Address: Av. San Juan 3601, San Nicolás, Buenos Aires.
Phone: (011) 4957-8488
Openning Hours: Everyday from 9:30pm dinner and 10:30pm tango show.Fridays and saturdays there is late night show with different guest artists. On sundays at 2pm there is tango lunch. Tango classes are offered from mondays to saturdays at 7 and 8pm with professionals teachers.
Homero Manzi Corner is a bar during the day serving breakfast and lunch and evening, a tango air involves and transforms the place into a restaurant offering international tango dinner show.
The house where it resides, in the traditional corner of San Juan and Boedo, is a must stop for tourists visiting Buenos Aires. The first name of the local, built in 1927, was “Airplane”. In 1937 this coffee was purchased by two Japanese partners who changed the name to “Nippon”. Eleven years later, in 1948, they left the premises to new owners who decided to call at that time “Canadian Bar”, and from 1981 coffee acquired its current name in honor of the lyricist, politician and filmmaker Homero Manzi, who wrote “Tango Sur” at this as it was the corner where he “stop” daily to meet his friends.
Years later came the need to recover the place keeping alive the magic of 2×4 that lived there. It was restored by the architect Carlos Liuzzi, conserving and restoring their original facades and criteria for building up the time it born, but adding comfort and technology of this times. The old oak paneling continued to cover part of the walls and columns wore their mirrors stained by time; a mural with the letter of Sur, painted by Curci, replaced the previously done by the painter Félix Musculino. In the decoration you can find lots of items commemorating the great writer: scores, pictures, manuscripts and posters filleted with fragments of his great works, such as “Malena” and “South” among the most popular.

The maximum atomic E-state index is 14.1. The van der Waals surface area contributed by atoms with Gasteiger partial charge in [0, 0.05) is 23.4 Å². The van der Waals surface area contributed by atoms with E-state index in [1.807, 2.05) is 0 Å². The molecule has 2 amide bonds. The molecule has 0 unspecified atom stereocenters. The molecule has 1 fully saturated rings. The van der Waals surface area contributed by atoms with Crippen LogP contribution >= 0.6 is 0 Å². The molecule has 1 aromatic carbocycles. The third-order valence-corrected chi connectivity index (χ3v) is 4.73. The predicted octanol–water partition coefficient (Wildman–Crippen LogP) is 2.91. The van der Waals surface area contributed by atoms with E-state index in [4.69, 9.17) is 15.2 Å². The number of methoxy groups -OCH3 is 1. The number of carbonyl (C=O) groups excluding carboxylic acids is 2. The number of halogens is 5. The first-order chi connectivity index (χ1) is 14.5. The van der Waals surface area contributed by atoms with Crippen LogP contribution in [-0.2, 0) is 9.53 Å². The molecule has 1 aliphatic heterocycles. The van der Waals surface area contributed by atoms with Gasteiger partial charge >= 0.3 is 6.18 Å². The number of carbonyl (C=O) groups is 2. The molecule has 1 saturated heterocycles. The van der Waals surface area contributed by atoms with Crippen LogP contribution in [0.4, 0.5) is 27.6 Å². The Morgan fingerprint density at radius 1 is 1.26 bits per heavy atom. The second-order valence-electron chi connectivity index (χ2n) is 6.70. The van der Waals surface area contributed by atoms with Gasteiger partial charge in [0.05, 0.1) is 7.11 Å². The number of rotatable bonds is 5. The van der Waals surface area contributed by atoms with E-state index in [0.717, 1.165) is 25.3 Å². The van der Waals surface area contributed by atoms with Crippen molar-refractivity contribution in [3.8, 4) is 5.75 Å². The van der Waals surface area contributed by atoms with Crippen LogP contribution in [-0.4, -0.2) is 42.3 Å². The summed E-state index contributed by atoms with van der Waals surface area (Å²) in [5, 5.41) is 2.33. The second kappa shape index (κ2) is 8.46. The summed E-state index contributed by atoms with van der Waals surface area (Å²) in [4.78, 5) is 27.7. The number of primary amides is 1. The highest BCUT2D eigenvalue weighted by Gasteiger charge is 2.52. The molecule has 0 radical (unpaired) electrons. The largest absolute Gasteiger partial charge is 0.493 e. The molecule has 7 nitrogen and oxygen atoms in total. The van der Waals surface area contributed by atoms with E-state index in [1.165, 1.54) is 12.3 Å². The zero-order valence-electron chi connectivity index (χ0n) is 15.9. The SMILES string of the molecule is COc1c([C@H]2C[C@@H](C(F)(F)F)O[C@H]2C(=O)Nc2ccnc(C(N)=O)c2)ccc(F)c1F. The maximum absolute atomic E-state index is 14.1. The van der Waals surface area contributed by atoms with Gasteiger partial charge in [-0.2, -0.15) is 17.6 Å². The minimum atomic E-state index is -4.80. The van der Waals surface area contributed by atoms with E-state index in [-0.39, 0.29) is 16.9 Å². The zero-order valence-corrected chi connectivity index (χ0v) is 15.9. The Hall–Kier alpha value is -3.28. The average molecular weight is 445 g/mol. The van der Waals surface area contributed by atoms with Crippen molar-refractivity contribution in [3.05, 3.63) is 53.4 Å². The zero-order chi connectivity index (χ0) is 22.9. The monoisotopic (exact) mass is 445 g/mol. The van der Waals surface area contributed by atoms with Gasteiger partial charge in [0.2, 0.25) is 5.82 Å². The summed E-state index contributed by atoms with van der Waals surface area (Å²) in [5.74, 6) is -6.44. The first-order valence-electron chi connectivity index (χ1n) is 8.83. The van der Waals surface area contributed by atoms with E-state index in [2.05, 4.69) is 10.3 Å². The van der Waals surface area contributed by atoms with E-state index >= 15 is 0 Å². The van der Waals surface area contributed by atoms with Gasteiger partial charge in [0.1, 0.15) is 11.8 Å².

Today the place is a meeting point and cultural attraction that remember the urban culture of the 40s, a historic place that represents the true suburb and evoking times of malevolents and cobbles. By their tables passed tango musicians who made the most representative artistic expression of the city.
On Saturday, March 6, 1999, the cafe was closed. Fortunately, in 2001 it returned to live, refurbished but loyal to its tango spirit. Its reopening implies a modern event, with equipment that guarantees comfort and performance to meet the demands of the city at this days.
In 2004, Homero Manzi Corner was avowed Remarkable Coffe by the Commission for the Protection and Promotion of Cafes, Bars, Billiards and Confectionery Remarkables of the City of Buenos Aires and in the same year, the corner of residence was considered Historical Protection Area with precautionary protection area. Later was sponsored Center of Cultural Interest by the Presidency of the Nation and the Ministry of Tourism of the City of Buenos Aires.
The Homero Manzi Corner, offers international gastronomy and recreats the old aromas and flavors mingled in kitchens, where immigrants from different parts of Europe combined their knowledge with culinary characteristics of the region, giving rise to the called porteña kitchen, so appreciated worldwide. It also has a winery composed by the best labels of major wineries.
To end this excellent evening, a tango show of an hour and a half long, with instrumental musical quintet live, under the musical direction of Julian Hermida and the presence of piano, bass, accordion, violin, guitar, two singers and three couples dance in charge of the artistic director Gachi Fernández, trying to recreate the golden age of tango (40s) during which a lot of bands, singers and composers, gave the genre a wealth of styles that lasts until today through compositions of Homero Manzi, and a tribute to Carlos Gardel and Astor Piazzolla.